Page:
Mahila Manch prefers to use satire to highlight the ills of society. “We may [like] to believe [that we are] living in an equal and modern India, but polarisation and patriarchy are a reality,” said Das. So when she drops a joke on menstruation or Pandey does a set on dating and desi porn, they are attempting to push boundaries.
Despite the boom in stand-up in India in recent years, Das believes that sexism still runs deep in the industry. “Brain and power are usually associated with men,” said Das. “The moment women are on stage, they are looked at with empathy. Unfortunately, it’s ingrained in the society and a lot of comics who are social media influencers are also to be blamed. When Shefali talks about technology, people are surprised she can talk beyond dal-bhat-curry.”
National Award-winning filmmaker Mikhil Musale accidentally watched Mahila Manch’s show at the Gujarat Literature Festival in Vadodara in February 2019. In his words, he was “blown away”. “These women are breaking all stereotypes of comedy, not just because they are women, but because of the content and the craft they bring to the table,” said Musale. “It is not repetitive as some other comedians’ [material].”
According to Pooja Vijay More, India’s first stuttering comic, Pandey and Das are “definitely breaking barriers”: “They talk about issues which are very relevant and socially still taboo at times. It would be great to see them doing national tours.”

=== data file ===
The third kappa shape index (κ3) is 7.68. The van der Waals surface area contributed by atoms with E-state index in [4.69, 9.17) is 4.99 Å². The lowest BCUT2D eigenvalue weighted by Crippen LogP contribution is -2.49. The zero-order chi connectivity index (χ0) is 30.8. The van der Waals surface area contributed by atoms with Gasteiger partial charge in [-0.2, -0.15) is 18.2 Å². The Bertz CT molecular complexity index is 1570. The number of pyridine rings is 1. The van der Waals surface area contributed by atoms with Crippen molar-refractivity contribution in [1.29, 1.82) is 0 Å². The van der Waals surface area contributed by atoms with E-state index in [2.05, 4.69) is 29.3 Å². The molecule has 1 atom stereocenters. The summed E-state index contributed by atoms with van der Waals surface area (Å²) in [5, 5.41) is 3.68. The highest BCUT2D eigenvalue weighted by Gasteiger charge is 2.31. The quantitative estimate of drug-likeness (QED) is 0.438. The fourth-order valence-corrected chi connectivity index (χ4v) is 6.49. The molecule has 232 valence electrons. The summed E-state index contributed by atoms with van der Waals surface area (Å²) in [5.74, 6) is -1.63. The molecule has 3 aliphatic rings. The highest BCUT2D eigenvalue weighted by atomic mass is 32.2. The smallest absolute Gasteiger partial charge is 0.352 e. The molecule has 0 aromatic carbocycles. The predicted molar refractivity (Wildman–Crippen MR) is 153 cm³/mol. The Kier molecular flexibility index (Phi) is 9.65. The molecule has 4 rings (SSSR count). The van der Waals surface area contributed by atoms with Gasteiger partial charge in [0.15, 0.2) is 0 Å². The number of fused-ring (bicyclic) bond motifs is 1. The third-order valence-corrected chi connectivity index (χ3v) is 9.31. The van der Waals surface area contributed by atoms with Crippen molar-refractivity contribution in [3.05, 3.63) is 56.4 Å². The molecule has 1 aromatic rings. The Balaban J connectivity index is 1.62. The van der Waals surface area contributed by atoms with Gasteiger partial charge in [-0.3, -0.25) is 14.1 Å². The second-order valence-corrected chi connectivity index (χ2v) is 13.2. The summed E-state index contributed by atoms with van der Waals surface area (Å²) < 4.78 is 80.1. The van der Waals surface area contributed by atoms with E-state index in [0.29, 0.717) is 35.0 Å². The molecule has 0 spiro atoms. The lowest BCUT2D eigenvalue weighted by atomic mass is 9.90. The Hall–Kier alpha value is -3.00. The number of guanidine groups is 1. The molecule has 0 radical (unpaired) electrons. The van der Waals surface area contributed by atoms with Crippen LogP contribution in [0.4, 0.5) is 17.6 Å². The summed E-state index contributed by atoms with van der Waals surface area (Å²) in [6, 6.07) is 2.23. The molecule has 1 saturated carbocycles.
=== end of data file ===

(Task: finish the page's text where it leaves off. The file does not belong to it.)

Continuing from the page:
In a conservative society like Ahmedabad, Mahila Manch still runs into pockets of resistance. “Apart from getting embarrassed about the cheapness, our families don’t like the politics of it since we don’t share our ideologies,” said Pandey. “But somehow they are oddly proud too, because they see people listening and taking note of us.”
Das added, “My parents haven’t attended my shows. But I do get an occasional ‘please take care, people are watching you’ from them. My husband and son have attended every show and even helped with the arrangements. Sometimes well-meaning friends tell us [that] what we are doing [is] dangerous. People brand you as feminists, they use these labels as if it is wrong. There is truth in comedy – we use our real-life experiences.”
Pandey and Das’ shows have so far been free of charge. They don’t record their shows, create YouTube videos to make money, or have a strong online presence because stand-up is sacrosanct for them. After every show, a hat is passed among the audience “for people to contribute if and what they like and this usually is enough for mic kharcha”.
Comedy for them is an act of rebellion, a display of wit and creativity. They once organised a “Maa Behen show” to reclaim the words Maa and Behen – “we even had an all-woman lineup performing a parody of Gangs of Wasseypur songs written by us”. Their “Our Bevda Gujarat show”, in which they talked about the illegal alcohol business of Gujarat, had an audience of 600”. Pandey hopes “to keep doing these monthly shows on a larger scale. We have created something special in our monthly Period Show which makes women [and men]…go…wow, that sounds cool. We want to reach out to more cities.”
Das concludes, “One feedback that stood out for all of use was when someone during our show said, ‘Ahmedabad will always thank you girls’. You are changing the content they consume.”